Why T-Mobile's New Tablet Offer May Hit AT&T Where It Hurts
Hours before AT&T released its 2013 third-quarter results, T-Mobile CEO John Legere, who hasn't been shy about his plan to win over AT&T's customers (who hasn't been shy about anything, period), announced that T-Mobile was again shaking up the wireless industry, this time by encouraging people to use tablets the way they were meant to be used—with a cellular connection.
T-Mobile will soon begin selling Apple's new iPads and offering all the tablets in its portfolio with monthly payment plans and no money down. It will also accept any device for trade-in toward the cost of a T-Mobile tablet and—the kicker—is offering all tablet users, T-Mobile subscribers or not, 200MB per month of free data.
While T-Mobile is happy to sell tablet users additional data—it's offering daily passes for $5 and weekly passes for $10, among other deals—Legere called the 200MB "no small amount," explaining that it's enough to send 2,500 emails, 3,400 Tweets or post 540 times to Facebook.
Legere also said that, with tablet sales outpacing PCs, its silly that they're not connected all the time, like PCs, and so T-Mobile was eliminating the main reason tablet buyers tend to default to WiFi-only models: a fear of data overages.
The tablet strategy is likely to win T-Mobile some AT&T customers, surely part of its intention. But it wasn't until AT&T's earnings announcement hours later that it became clear that T-Mobile was hitting AT&T where it hurts most.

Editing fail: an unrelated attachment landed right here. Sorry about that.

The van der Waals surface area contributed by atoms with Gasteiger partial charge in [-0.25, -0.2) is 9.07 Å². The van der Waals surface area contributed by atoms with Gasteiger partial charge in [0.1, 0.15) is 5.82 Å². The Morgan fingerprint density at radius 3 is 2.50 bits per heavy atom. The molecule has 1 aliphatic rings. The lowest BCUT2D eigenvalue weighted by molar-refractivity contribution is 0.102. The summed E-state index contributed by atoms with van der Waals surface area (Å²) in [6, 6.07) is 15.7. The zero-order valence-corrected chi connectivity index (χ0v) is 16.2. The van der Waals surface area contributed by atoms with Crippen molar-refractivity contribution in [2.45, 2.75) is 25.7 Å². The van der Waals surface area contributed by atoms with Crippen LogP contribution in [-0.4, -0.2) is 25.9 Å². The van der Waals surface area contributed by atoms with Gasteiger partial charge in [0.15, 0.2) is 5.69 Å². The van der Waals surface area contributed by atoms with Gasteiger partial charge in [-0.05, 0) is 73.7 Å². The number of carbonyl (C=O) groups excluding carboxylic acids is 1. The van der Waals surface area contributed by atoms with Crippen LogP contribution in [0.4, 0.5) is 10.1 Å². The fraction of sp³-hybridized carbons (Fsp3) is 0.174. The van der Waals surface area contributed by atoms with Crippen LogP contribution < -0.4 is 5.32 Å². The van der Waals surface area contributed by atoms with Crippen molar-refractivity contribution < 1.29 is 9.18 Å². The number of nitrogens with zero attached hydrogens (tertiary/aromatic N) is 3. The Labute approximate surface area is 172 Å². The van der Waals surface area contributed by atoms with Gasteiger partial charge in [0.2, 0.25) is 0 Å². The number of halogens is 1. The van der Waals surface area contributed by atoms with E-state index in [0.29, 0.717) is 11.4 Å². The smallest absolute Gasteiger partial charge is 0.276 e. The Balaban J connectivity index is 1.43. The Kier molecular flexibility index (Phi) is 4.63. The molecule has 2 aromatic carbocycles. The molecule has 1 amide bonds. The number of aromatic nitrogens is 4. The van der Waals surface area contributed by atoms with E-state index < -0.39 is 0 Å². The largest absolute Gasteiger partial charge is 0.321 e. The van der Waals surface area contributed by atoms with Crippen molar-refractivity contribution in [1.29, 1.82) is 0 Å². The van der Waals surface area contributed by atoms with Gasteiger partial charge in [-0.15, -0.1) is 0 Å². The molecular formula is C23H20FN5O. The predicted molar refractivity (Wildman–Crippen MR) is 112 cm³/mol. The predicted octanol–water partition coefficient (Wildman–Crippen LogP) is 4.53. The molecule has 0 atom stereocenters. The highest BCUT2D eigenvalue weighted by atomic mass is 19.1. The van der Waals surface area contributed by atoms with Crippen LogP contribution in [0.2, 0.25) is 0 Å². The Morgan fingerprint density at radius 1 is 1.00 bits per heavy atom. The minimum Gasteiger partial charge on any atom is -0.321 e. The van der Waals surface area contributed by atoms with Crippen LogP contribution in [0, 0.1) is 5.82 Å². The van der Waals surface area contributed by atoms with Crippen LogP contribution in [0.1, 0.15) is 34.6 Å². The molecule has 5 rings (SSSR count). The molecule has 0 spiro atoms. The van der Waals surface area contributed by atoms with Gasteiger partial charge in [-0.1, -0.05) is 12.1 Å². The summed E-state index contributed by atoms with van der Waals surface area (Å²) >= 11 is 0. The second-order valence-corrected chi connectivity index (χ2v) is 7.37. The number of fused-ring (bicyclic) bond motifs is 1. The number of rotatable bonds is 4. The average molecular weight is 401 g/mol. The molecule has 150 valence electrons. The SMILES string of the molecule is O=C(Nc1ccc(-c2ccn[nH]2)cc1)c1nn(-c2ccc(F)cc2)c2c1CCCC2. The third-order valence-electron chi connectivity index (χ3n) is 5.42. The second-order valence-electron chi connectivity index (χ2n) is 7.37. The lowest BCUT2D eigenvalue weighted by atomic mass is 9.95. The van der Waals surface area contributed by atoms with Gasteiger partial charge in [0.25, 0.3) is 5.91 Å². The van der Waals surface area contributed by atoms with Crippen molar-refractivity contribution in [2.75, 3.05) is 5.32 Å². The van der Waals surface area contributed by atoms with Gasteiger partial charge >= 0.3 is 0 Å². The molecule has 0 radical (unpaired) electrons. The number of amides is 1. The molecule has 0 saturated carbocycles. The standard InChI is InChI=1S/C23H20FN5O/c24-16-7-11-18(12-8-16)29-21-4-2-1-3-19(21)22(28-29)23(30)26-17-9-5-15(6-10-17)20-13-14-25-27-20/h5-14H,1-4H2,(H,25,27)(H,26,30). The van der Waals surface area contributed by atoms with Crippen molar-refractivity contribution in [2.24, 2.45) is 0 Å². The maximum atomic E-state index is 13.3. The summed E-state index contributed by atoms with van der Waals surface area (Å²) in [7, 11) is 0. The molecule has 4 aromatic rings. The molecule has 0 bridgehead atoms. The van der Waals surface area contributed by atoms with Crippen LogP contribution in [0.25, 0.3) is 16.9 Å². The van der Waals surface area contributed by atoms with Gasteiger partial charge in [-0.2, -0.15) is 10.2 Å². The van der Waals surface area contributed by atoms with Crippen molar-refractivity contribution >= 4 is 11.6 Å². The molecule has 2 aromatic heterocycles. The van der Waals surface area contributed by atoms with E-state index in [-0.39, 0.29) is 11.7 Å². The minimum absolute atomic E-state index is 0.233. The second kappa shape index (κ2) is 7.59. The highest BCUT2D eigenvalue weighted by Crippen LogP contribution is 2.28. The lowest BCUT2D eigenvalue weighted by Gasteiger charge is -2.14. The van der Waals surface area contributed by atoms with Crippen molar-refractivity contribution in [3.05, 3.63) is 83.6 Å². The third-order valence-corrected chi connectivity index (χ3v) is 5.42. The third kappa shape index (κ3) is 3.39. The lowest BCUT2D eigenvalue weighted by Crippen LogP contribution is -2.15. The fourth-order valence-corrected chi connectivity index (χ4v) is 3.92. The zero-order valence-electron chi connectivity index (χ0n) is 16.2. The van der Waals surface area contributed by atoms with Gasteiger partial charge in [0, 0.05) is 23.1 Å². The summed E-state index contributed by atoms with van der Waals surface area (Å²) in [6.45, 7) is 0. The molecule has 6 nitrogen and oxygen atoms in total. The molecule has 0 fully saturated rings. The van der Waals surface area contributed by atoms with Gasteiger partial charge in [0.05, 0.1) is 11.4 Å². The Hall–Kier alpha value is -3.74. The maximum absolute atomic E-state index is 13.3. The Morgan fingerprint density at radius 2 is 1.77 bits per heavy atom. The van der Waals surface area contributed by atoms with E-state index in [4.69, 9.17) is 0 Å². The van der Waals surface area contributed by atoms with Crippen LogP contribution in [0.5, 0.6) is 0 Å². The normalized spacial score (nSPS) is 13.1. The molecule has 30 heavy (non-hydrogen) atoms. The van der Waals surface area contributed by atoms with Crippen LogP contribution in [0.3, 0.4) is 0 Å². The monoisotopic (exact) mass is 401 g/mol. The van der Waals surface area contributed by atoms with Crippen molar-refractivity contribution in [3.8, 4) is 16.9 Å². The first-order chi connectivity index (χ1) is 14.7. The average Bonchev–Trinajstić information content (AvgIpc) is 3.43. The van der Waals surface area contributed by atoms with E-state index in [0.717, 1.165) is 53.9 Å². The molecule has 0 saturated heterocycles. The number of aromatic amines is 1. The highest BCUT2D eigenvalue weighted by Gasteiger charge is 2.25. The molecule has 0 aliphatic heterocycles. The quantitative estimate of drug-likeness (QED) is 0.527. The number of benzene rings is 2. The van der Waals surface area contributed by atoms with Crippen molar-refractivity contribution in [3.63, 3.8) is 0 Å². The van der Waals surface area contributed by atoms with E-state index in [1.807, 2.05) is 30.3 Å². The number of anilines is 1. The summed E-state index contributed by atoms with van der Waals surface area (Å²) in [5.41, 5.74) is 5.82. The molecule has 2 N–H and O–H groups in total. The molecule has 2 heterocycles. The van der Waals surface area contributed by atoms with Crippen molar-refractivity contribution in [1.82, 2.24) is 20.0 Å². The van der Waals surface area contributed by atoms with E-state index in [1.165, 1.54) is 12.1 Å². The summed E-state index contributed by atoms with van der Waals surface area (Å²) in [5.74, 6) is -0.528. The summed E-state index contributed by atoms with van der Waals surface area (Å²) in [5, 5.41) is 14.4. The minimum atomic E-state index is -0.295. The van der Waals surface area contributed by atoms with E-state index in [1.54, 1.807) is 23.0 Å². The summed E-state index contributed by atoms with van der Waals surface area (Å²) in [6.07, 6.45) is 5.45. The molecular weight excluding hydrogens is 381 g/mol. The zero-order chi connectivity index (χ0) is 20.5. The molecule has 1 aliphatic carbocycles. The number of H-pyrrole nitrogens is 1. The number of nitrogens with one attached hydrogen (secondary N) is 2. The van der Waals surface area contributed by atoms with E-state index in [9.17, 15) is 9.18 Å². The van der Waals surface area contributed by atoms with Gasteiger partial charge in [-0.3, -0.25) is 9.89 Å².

During its third quarter, AT&T added "nearly 1 million net subscribers," it said Oct. 23, but only 178,000 of these were actually postpaid smartphones—customers signing up for new two-year agreements. Shockingly, AT&T sold more than twice as many postpaid tablets—388,000, it announced.
"This is going to be a big hit for AT&T over the next few quarters, unless it comes out with a similar free tablet data offering," Eric Costa, an analyst with Technology Business Research, told eWEEK.
"T-Mobile is very aggressively targeting AT&T's growing tablet base with these new plans," Costa continued, "and I think it will be successful, at least in the short term, as AT&T is clearly relying heavily on tablets for growth."
Carolina Milanesi, a Gartner research vice president, said 200MB isn't much, given all that a tablet is capable of, but the deal "is certainly catchy for consumers, especially with the trade-in of a phone just before the holidays."
Overall, she added, "I think that T-Mobile's tactics will put pressure on the big guys to review their multi-device plans, as right now I think [tablets] are still too expensive for your average consumer and, given the low level of subsidy on the tablets, a hindering factor to uptake of cellular-enabled tablets."
Roger Kay, principal analyst with Endpoint Technologies, found the AT&T tablet figure to be odd, and wondered if it might be the result of a promotion, or weird quirk of the season. Still, he pointed out, tablets and smartphones are at different stages in their lifecycles, which means tablet growth is "quite high" right now.
"T-Mobile is the challenger in this case, and it's being aggressive," said Kay.
Calling Legere (kindly) "something of a wild man," Kay remarked, "I expect dramatic actions from Legere. He's going after a strong market and trying to deny some of that to AT&T." But, added, "I don't think they'll be that much of a force in hurting AT&T."